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'It's easier to become king than stay king': Fränk Schleck Q&A

Peter Stuart
22 Jun 2018

Tour de France podium finisher Fränk Schleck talks about the 2018 Tour, fraternity and whether cycling influencers will ever replace pros

Who do you expect to win the Tour de France?

It’s going to be tricky this year. I always say – let’s wait until after the Dauphine and I’ll tell you more. But I’m still undecided. I was really excited and happy to see Adam Yates going so well at the Dauphine and winning the final stage, and also Geraint Thomas too, who won. I think it’s really going to be tricky and we’ll have to wait and see what happens.

This year we’re also going to see a lot of harsh stages and tricky stages in the beginning, for instance the cobbles sectors. So the winner also has to be the guy who is lucky, who isn’t going to crash so much. 

Do you think there are a lot of riders who will be rooting for Adam Yates?

Well, I think Froome has already been a winner of the Tour, and we all know that people like an element of competition.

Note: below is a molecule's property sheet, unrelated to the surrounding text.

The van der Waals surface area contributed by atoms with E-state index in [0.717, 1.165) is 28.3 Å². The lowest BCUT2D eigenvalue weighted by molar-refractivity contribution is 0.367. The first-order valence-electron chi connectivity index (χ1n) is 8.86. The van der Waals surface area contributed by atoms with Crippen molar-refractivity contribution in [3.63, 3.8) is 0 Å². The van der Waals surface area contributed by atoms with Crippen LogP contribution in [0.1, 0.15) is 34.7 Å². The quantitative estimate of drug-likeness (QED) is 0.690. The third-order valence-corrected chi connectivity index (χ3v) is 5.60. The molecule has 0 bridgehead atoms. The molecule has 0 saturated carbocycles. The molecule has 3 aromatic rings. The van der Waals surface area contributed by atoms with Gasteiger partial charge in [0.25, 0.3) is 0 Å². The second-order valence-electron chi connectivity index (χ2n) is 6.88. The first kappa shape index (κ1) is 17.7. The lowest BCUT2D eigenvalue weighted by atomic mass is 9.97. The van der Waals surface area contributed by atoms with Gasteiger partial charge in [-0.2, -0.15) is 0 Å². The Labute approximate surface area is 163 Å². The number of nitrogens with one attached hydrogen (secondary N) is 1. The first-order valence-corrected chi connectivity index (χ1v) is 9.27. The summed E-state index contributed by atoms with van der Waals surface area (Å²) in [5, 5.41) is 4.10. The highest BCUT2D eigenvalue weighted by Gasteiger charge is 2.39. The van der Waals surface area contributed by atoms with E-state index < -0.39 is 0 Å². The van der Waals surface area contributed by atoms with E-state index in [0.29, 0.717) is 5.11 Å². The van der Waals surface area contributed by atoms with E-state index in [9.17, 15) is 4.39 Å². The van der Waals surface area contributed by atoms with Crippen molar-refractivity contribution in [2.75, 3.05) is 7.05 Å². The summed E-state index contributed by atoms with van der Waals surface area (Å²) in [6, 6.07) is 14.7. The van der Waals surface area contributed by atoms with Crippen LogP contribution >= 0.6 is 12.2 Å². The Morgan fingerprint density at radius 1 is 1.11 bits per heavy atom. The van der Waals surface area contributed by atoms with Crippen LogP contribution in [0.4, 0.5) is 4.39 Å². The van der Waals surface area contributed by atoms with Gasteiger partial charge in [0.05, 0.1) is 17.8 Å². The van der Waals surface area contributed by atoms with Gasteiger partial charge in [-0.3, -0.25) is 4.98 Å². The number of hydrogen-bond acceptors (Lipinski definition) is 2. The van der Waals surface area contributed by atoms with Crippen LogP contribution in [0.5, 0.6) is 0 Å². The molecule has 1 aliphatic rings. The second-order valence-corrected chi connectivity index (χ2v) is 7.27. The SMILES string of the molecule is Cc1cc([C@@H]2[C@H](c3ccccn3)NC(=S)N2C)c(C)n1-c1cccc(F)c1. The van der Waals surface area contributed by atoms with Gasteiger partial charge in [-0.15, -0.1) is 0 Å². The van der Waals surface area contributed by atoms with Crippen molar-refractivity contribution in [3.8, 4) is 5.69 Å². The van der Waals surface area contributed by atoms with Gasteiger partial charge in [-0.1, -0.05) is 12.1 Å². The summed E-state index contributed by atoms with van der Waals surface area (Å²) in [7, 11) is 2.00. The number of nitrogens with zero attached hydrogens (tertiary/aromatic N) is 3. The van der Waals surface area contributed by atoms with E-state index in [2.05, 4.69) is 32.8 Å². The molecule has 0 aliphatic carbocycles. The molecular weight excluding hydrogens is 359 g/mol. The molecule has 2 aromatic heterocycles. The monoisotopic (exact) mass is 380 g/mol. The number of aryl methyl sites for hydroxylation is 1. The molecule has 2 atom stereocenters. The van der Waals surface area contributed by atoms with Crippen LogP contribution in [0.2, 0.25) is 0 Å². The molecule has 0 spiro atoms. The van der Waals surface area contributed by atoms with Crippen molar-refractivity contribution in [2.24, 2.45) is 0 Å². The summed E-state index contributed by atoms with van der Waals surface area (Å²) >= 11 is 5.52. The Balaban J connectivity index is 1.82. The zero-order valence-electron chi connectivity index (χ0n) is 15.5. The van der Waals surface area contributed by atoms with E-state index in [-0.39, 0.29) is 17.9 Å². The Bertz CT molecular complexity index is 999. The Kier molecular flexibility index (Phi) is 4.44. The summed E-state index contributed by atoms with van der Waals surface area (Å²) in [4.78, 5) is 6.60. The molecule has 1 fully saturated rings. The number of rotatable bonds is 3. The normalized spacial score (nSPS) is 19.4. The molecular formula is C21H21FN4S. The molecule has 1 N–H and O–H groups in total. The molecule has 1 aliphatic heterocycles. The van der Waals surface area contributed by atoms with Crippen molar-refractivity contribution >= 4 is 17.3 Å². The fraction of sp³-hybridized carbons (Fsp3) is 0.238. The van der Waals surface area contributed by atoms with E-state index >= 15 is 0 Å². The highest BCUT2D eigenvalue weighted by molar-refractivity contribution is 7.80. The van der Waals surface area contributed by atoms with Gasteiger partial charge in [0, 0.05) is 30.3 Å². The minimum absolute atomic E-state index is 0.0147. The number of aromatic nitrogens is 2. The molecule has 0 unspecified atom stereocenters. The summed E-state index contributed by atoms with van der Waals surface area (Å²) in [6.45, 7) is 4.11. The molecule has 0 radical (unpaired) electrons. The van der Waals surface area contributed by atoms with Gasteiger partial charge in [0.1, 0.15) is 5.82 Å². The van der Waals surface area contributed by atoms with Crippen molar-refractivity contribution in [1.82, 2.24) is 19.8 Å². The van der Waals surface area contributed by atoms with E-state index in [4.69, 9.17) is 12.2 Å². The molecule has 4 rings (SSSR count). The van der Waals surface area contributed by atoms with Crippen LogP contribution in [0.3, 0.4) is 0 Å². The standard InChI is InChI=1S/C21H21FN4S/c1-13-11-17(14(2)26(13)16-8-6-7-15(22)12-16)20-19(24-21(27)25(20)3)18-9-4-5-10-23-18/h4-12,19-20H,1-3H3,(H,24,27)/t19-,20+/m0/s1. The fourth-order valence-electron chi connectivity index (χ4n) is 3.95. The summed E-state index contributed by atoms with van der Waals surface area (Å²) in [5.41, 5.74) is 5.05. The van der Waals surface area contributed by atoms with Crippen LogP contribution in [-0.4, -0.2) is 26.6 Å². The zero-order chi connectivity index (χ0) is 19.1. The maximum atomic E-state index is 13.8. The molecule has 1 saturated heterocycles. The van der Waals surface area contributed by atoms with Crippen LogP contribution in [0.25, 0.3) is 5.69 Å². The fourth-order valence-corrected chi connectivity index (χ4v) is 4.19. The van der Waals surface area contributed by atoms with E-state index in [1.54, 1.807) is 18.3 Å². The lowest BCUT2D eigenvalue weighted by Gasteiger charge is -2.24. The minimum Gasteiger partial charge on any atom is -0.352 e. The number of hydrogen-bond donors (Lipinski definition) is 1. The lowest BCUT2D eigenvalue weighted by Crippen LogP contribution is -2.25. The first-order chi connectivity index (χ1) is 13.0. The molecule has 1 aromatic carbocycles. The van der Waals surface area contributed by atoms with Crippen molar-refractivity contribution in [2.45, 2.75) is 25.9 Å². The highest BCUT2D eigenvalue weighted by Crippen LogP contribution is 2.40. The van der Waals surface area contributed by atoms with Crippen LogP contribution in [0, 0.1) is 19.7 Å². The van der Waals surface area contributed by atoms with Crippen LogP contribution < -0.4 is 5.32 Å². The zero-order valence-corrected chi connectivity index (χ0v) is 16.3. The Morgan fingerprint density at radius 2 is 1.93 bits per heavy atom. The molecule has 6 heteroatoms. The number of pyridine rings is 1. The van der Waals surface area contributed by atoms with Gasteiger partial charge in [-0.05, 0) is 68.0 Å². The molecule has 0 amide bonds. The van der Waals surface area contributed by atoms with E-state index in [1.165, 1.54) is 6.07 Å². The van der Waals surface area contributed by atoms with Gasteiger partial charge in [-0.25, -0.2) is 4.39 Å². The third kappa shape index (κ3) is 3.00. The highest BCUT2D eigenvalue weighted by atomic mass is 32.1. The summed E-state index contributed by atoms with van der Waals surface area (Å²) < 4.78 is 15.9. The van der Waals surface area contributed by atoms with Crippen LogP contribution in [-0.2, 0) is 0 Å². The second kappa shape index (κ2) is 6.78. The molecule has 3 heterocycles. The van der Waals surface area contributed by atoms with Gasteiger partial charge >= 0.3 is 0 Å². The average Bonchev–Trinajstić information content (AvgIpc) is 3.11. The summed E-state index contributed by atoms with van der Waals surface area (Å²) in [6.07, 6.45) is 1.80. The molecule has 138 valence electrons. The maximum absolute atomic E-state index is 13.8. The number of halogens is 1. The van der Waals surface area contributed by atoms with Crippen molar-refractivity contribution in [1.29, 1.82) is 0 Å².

I believe that people like to cheer more for the second rider, and history tells us that it’s easier to become king than stay king. That’s also the part of the appeal and drama of competition.

So I believe we would like to see a young kid like Yates do well. People want to see that, he’s a new face and he has the wind in his sails, at least until someone else comes along.

Do you think the move to smaller team sizes is a good idea, or even a fair idea?

I mean you have advantages and disadvantages. The dominance will be affected, surely if they go down to seven riders, for instance. A team like Sky would not be able to be as strong. Also less riders would be on the road which I think is important in reducing crashes.

But if they go down in riders then will there still be all the same number of support staff, and coaches? I think it could have a big impact on the jobs related to pro cycling. So I think it’s necessary to go down in size for the sport itself and I think it’s a good thing, but at the same time it comes with disadvantages as well.